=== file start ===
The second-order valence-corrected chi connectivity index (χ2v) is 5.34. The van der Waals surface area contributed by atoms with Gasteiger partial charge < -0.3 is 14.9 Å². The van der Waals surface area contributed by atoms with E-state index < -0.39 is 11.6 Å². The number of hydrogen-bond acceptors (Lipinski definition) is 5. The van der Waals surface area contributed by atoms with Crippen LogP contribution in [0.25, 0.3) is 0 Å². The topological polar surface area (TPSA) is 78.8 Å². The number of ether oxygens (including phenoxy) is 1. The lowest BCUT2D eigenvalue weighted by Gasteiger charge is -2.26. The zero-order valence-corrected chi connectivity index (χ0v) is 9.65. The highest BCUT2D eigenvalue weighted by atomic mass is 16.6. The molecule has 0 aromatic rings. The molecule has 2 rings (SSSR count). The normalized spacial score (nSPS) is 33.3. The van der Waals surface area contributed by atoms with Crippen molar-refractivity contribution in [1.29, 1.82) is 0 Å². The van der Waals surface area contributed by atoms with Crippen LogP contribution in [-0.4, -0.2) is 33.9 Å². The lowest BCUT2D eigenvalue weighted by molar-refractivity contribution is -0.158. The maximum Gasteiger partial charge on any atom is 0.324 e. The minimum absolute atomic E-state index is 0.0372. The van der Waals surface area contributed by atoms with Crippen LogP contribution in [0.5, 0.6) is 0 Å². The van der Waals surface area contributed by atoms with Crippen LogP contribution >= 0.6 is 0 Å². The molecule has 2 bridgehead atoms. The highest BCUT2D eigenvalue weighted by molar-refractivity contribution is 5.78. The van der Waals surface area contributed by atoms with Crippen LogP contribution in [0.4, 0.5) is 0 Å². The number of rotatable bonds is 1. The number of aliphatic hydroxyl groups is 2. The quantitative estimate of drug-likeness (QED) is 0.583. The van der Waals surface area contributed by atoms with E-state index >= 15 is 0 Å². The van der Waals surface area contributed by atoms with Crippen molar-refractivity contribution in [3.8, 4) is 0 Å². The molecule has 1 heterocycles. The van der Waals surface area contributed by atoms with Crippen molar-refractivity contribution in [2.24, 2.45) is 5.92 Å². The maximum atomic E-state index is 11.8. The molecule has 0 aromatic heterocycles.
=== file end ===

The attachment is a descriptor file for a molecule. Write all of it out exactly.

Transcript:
The second-order valence-corrected chi connectivity index (χ2v) is 5.34. The van der Waals surface area contributed by atoms with Gasteiger partial charge < -0.3 is 14.9 Å². The van der Waals surface area contributed by atoms with E-state index < -0.39 is 11.6 Å². The number of hydrogen-bond acceptors (Lipinski definition) is 5. The van der Waals surface area contributed by atoms with Crippen LogP contribution in [0.25, 0.3) is 0 Å². The topological polar surface area (TPSA) is 78.8 Å². The number of ether oxygens (including phenoxy) is 1. The lowest BCUT2D eigenvalue weighted by Gasteiger charge is -2.26. The zero-order valence-corrected chi connectivity index (χ0v) is 9.65. The highest BCUT2D eigenvalue weighted by atomic mass is 16.6. The molecule has 0 aromatic rings. The molecule has 2 rings (SSSR count). The normalized spacial score (nSPS) is 33.3. The van der Waals surface area contributed by atoms with Crippen molar-refractivity contribution in [1.29, 1.82) is 0 Å². The van der Waals surface area contributed by atoms with Crippen LogP contribution in [-0.4, -0.2) is 33.9 Å². The lowest BCUT2D eigenvalue weighted by molar-refractivity contribution is -0.158. The maximum Gasteiger partial charge on any atom is 0.324 e. The minimum absolute atomic E-state index is 0.0372. The van der Waals surface area contributed by atoms with Crippen LogP contribution in [0.5, 0.6) is 0 Å². The van der Waals surface area contributed by atoms with Crippen LogP contribution >= 0.6 is 0 Å². The molecule has 2 bridgehead atoms. The highest BCUT2D eigenvalue weighted by molar-refractivity contribution is 5.78. The van der Waals surface area contributed by atoms with Crippen LogP contribution in [0.4, 0.5) is 0 Å². The number of rotatable bonds is 1. The number of aliphatic hydroxyl groups is 2. The quantitative estimate of drug-likeness (QED) is 0.583. The van der Waals surface area contributed by atoms with E-state index >= 15 is 0 Å². The van der Waals surface area contributed by atoms with Crippen molar-refractivity contribution in [3.8, 4) is 0 Å². The molecule has 1 heterocycles. The van der Waals surface area contributed by atoms with Crippen molar-refractivity contribution in [2.24, 2.45) is 5.92 Å². The maximum atomic E-state index is 11.8. The molecule has 0 aromatic heterocycles.